Borro provides valuations on the basis of ‘Current Open Market’. This is the achievable value when offered for sale i.e., (by public auction), taking into account the condition and age.
The valuation naturally begins with a physical appraisal of the asset by our qualified in-house valuation team. With many years’ experience in the auction world, and qualifications from the Gemmological Association and Royal Institute of Chartered surveyors, they are able to offer a highly qualified appraisal of the asset. Sometimes it may be necessary to consult external specialists to get a range of opinions, especially if the asset class is particularly unusual. We also use the services of external scientific laboratories for example thermoluminescence testing on ceramics or the X-Ray of pearls and gold ingots to ascertain their precious metal content etc. The way we value each asset category is very different using different sets of criteria.
When seeking to confirm the authenticity of a watch we often examine the certification/paperwork provided by the manufacturer and make sure that the serial number on the watch and paperwork tally. Watches purchased on the primary market, are often registered to the buyer, though if they are not; this does not mean there is anything wrong. The increasingly sophisticated level of fakes being produced also means we may have to examine the movement as well as the case, in order to confirm authenticity. We then will look to comparable examples sold at auction, taking into account the condition and age of the watch before arriving at the final valuation.
Loose diamonds and diamond set jewellery are assessed using the ‘4 C’S’: Cut, Clarity, Colour and Carat weight. The cut of a diamond will determine brilliance and fire of a diamond and clarity relates to how many inclusion are in a stone. Colour usually ranges from D to M in a colourless stone and carat weight is measured because the bigger diamond the higher the value will be. We will also consider fluorescence which is the diamond’s tendency to emit a soft coloured glow when subjected to ultraviolet light which is seen negatively by the trade.
Gold is one of the areas that has grown most significantly in the past decade. Often the value of jewellery and gold watches is determined by how much gold can be extracted by smelting. The way gold is valued is by weight. Chemicals can be used to check the quality of the gold, but it is sometimes necessary when valuing ingots or Indian jewellery (which is made from particularly high grade gold) to send the jewellery to an external laboratory to have it X-rayed to check the item is made from solid gold.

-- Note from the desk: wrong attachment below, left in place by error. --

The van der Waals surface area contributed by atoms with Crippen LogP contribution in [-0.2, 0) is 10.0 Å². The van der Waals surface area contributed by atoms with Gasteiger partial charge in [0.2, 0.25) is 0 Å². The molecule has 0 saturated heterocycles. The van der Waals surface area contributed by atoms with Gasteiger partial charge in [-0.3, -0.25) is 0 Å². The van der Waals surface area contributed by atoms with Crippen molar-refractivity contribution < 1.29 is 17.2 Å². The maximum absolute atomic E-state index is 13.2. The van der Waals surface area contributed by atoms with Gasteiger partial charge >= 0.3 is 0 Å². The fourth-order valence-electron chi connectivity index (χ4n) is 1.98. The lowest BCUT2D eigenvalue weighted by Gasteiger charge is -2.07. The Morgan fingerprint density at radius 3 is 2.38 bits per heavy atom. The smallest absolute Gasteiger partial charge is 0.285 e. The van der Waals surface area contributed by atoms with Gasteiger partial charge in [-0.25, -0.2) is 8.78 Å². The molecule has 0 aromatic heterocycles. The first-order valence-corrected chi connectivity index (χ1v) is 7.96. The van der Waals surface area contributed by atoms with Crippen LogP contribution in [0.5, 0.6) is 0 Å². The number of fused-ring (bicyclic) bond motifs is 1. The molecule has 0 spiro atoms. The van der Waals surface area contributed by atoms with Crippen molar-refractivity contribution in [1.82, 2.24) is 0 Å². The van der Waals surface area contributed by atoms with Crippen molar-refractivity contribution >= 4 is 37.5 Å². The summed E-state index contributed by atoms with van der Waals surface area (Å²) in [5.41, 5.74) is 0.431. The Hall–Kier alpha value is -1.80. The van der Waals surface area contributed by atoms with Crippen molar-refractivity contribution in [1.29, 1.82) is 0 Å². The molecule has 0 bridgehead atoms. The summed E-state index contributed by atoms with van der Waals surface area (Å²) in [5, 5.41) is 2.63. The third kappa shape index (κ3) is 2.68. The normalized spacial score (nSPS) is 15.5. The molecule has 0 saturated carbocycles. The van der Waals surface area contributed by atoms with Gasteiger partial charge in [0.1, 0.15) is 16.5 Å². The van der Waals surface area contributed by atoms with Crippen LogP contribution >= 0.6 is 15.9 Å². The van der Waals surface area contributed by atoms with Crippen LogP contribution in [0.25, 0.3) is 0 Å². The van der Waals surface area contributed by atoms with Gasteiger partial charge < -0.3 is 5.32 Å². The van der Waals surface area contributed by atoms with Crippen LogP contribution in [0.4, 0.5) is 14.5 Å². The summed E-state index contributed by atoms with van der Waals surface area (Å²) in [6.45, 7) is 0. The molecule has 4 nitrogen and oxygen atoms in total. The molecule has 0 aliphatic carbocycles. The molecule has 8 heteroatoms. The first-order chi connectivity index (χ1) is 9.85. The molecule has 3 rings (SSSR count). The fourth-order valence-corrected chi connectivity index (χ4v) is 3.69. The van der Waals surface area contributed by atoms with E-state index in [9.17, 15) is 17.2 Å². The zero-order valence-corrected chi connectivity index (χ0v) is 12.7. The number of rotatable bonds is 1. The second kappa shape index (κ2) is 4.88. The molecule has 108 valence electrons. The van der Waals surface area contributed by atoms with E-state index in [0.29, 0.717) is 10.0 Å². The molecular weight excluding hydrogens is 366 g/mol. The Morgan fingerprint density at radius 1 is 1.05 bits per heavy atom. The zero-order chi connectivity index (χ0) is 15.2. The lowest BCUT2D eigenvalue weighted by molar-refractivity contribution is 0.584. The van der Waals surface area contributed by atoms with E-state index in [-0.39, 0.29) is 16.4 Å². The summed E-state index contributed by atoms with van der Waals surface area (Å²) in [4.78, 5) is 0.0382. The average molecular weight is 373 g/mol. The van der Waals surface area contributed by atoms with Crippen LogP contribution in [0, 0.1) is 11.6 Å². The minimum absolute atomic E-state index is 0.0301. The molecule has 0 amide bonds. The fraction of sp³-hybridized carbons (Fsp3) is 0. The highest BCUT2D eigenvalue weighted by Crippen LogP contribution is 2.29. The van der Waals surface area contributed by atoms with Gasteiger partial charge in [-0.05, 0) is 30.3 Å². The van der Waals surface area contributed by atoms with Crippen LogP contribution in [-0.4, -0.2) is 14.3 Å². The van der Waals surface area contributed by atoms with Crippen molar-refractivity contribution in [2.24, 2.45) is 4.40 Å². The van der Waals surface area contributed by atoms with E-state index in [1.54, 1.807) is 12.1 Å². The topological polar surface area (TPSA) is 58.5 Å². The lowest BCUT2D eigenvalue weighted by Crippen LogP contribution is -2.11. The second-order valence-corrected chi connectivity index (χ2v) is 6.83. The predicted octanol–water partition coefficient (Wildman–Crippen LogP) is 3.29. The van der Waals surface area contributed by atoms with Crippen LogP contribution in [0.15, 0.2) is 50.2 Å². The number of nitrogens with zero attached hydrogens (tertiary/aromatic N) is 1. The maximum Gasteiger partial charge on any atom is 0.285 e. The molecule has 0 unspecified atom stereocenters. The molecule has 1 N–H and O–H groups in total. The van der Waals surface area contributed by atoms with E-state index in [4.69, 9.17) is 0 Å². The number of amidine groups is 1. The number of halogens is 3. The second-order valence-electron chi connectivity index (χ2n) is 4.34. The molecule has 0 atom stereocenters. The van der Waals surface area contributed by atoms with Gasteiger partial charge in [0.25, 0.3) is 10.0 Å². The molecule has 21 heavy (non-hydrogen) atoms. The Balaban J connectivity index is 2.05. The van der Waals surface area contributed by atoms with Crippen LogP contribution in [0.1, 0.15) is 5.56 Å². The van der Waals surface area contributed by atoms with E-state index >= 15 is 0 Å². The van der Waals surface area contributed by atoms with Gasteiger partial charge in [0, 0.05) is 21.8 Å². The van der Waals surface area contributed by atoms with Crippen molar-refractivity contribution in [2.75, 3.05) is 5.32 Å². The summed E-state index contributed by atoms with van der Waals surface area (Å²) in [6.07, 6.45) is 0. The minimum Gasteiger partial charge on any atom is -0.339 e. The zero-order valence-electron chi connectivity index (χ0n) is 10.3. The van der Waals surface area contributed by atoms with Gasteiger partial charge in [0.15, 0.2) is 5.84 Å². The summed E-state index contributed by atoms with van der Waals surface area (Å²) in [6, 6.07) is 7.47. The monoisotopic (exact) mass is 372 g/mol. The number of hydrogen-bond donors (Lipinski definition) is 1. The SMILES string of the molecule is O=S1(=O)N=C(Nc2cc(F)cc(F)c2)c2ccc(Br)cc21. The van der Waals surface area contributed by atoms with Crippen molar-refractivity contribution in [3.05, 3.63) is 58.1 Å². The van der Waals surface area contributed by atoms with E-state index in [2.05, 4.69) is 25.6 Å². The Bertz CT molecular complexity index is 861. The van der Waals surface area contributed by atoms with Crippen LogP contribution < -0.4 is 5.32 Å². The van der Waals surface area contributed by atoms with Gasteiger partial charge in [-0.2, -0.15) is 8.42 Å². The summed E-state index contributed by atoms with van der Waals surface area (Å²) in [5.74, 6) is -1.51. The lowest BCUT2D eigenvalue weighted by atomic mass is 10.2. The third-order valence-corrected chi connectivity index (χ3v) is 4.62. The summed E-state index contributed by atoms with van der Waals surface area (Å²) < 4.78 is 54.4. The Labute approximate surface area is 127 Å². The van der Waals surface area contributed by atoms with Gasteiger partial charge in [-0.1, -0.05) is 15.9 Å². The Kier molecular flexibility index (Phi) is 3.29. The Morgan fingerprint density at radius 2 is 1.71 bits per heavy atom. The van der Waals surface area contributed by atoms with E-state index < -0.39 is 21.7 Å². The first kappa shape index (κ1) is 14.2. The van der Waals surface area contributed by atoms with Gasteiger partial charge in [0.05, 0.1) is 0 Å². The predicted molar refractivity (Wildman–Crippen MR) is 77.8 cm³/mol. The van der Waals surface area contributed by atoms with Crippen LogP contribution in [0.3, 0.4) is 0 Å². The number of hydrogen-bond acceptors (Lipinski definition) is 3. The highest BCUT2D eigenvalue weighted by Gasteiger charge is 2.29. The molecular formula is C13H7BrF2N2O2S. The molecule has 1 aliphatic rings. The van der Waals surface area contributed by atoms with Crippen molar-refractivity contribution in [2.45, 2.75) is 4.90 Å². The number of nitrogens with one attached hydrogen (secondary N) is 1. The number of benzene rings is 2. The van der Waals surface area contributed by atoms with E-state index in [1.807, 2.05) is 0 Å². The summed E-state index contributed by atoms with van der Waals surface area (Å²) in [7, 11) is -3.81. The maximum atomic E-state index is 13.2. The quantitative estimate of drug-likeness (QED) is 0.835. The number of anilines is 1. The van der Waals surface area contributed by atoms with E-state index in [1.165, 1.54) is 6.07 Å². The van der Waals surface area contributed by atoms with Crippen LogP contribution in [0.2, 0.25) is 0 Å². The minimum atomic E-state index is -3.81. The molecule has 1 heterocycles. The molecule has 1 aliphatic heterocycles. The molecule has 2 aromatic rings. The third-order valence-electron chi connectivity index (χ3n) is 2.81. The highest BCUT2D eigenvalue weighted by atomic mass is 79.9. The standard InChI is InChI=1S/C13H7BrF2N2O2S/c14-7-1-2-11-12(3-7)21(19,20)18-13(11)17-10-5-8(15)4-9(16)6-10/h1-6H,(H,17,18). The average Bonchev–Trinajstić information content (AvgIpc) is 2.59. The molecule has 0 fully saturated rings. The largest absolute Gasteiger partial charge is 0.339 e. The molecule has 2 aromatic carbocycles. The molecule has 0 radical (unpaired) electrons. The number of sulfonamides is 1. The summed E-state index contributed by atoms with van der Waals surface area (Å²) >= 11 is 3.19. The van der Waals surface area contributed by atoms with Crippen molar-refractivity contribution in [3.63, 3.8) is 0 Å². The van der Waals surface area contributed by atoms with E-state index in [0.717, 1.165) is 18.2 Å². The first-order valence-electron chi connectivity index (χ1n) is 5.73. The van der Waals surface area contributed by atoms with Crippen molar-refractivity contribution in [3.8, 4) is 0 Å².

The desirability of gems is often measured on cut, colour saturation and the inclusions present. The more desirable the stone the higher the market demand and un-treated gems usually command higher prices on the open market. We will also look for treatments, some treatments can be detected when using the valuer’s loupe others may have to be tested by laboratories, who will provide industry recognized certification. Gem-set jewellery also set precious metals, will often bear international convention marks or UK Hallmarks indicating the type of metal.
The art market spans a vast period, from Roman and Greek, through the Renaissance up until the present day, with everything in between. For this reason, it is often necessary to consult an expert who specializes in the particular period or artist. The huge prices paid for modern and contemporary art means there are a huge amount of fakes in the market place and often specialist are best placed to spot them.
For wine to retain its value it needs to be stored continuously in climate controlled conditions from the time it is bottled up until the point when it is sold. This significantly reduces the chance of the wine going off as even the most sought after wine is worthless if it is corked. For this reason the provenance of wine is as key as its vintage and brand. Like artwork and watches, forgers are also faking wine, by changing the labels on the bottles to better brands and vintages. Often the only way to properly evaluate wine, is by tasting it. Naturally the only people able to spot the nuances that separate a good wine from a fine wine are sommeliers and wine experts.
About the Author
Samantha Lilley MRICS, FGA, DGA
Director of Valuations
Samantha heads the valuation team and is responsible for regulating all valuations on behalf of Borro. She is a Fellow of the Gemmological Association of Great Britain and has completed the Diamond Grading Diploma.
She is also a Member of Royal Institute of Chartered Surveyors, serving on the Arts and Antiques Faculty Board from 2003 until 2011 and has over twenty years auction house experience in the valuation of fine art, antiques and jewellery.
Before joining Borro Samantha was a General Valuer based in the London and European Valuations Department at Bonhams Auctioneers, she was also Head of Department, European and Oriental Costume and Textiles for the Bonhams Group and Head of Sales for European Costume and Textiles with Christie’s.